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Surviving Job Displacement


The pending closure of several gaming properties in areas where there is an oversaturation, will result in thousands of displaced  employees.  Displacement can be frightening, especially for those who are unable to relocate to find new work.  However, being prepared and knowing what to do next can ease much of the fear.  


Casino Careers is a resource to assist job seekers in their search for employment. The tips below may be helpful during this difficult time:


Determine How Displacement Will Affect You— Understanding how your life will be impacted will help you decide what actions need to be taken to prepare. For example, it may affect your finances, health insurance, etc. If your layoff will cause an inability to pay your bills, you should determine if you have a nest egg to rely on and/or what your new budget will be. You may need to make certain sacrifices for the time being, such as cutting cable, driving less, discontinuing child care, or hosting Friday date night at home rather than a restaurant.


If your employer was the provider of your health insurance, you may want to consider whether or not you will purchase a private plan during your unemployment or select a public provider.  You can sign up for Obama Care if:

  1. You get married, have a baby, or adopt a child
  2. You lose your health insurance
  3. You may a major move (i.e. to another country)
  4. You already bought a plan and have a change in income


Evaluate Your Options—Ask yourself the following:

  • What is the maximum commute time I am willing to travel to work?
  • Can I relocate? If so, to what areas? Is there someone with whom I can share a residence or carpool?
  • Am I at the age where I may consider retirement, either partial or full?
  • Am I able to take a Part-Time Job and still job hunt?
  • Should I learn a new occupation that is in high demand? (Research the Workforce Investment Act Training Program)
  • Who do I know who may have a job opportunity for me?
  • With whom can I network?
  • What other local job resources are available to me?


The answers to these questions will help you create a blueprint for moving forward. If your answers determine that you are willing to drive a max of 30-minutes to work, you can look to see what towns are in that area and seek employment there. Or if you were thinking about retiring in the near future, you may consider retiring early in a part-time capacity and seek  a part-time job a few days per week.


Update Your Resume— If you’ve been in the same position for several years, it is likely that your resume has gone untouched. Before seeking new employment, you should tidy up your resume to ensure it is up to date. You also want to make sure not to date yourself, so be sure to use a clean and modern layout and don’t go back more than 15 to 25 years. Some job seekers may also consider resume enhancement or rewrite services.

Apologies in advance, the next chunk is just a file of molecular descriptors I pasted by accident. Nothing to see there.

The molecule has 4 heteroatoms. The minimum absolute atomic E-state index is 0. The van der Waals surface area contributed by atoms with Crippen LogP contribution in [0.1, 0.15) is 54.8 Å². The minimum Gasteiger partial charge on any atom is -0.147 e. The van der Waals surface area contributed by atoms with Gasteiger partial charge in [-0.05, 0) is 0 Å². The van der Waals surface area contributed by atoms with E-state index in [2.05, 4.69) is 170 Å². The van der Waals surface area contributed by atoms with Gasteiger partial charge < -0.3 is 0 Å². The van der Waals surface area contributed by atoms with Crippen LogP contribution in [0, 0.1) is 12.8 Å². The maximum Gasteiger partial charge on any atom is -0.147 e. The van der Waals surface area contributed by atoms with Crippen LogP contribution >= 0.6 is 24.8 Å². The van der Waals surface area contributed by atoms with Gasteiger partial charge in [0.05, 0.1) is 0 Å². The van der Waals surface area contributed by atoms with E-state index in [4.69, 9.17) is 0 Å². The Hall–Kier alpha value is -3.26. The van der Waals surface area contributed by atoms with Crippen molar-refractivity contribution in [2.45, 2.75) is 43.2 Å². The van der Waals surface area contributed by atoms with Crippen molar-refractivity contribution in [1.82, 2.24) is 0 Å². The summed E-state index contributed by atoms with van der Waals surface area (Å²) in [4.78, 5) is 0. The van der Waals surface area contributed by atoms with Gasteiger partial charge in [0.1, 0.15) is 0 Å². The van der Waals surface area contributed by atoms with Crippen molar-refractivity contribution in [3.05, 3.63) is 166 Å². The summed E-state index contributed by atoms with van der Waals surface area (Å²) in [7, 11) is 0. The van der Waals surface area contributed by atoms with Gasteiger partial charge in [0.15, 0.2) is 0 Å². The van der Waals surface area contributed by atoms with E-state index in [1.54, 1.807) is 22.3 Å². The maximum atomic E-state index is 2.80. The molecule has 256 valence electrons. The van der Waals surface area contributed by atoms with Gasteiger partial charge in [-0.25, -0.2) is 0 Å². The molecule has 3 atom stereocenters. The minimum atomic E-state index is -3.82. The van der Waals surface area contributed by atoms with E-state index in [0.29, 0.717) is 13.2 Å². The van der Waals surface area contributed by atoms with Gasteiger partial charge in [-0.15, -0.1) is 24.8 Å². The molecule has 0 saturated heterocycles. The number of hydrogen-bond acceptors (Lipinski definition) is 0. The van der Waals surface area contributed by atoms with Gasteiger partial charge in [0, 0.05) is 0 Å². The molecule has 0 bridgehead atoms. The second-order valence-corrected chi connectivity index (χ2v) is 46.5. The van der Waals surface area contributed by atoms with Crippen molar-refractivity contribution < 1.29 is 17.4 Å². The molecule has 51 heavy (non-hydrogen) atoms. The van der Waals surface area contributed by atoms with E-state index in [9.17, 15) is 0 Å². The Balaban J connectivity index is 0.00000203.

Search for New Opportunities— Once your resume has been updated, you may begin searching for new opportunities. If the selection of full-time jobs is scarce, don’t be afraid to apply for part-time positions. You may continue to collect unemployment wages while working a part-time job until you find something more permanent or may even consider small “gigs,” such as mowing lawns, cleaning houses, or childcare. You may also consider seeking the assistance of a local employment agency or staffing service, whose representatives may be able to find a job match for you.


Reach out to Professional Networks and Expand Them— Advising your current network of your displacement is always a good idea and may help you get a foot in the door at a new company.  However, you shouldn’t stop there. Expand your network via both online mediums and face-to-face interactions.  The larger your network, the more opportunity for professional advancement. Remember to not only ask others for help, but to offer your help to others.


File for Unemployment— Those who are unable to immediately find a job after being displaced  may file for unemployment benefits in their state. While exact steps varies by state, the overall process is basically the same. Individuals will file for unemployment via their local Unemployment Office or in some cases, online. Typically, an individual can collect unemployment benefits for a maximum of 26 weeks.


Individuals may find it difficult to find a job if they live in an area with a declining job market; however it is important to not get discouraged. Finding a job may take several weeks to several months—remember, Rome wasn’t build in a day!


Amanda Hopkins is a member of the Casino Careers, LLC Recruitment Team. She specializes in identifying resources to publicize career opportunities enabling qualified candidates to connect with Employers seeking their expertise.  Amanda possesses a Bachelor of Arts in Mass Communications and was Editor-in-Chief of The Voice at Bloomsburg University in PA.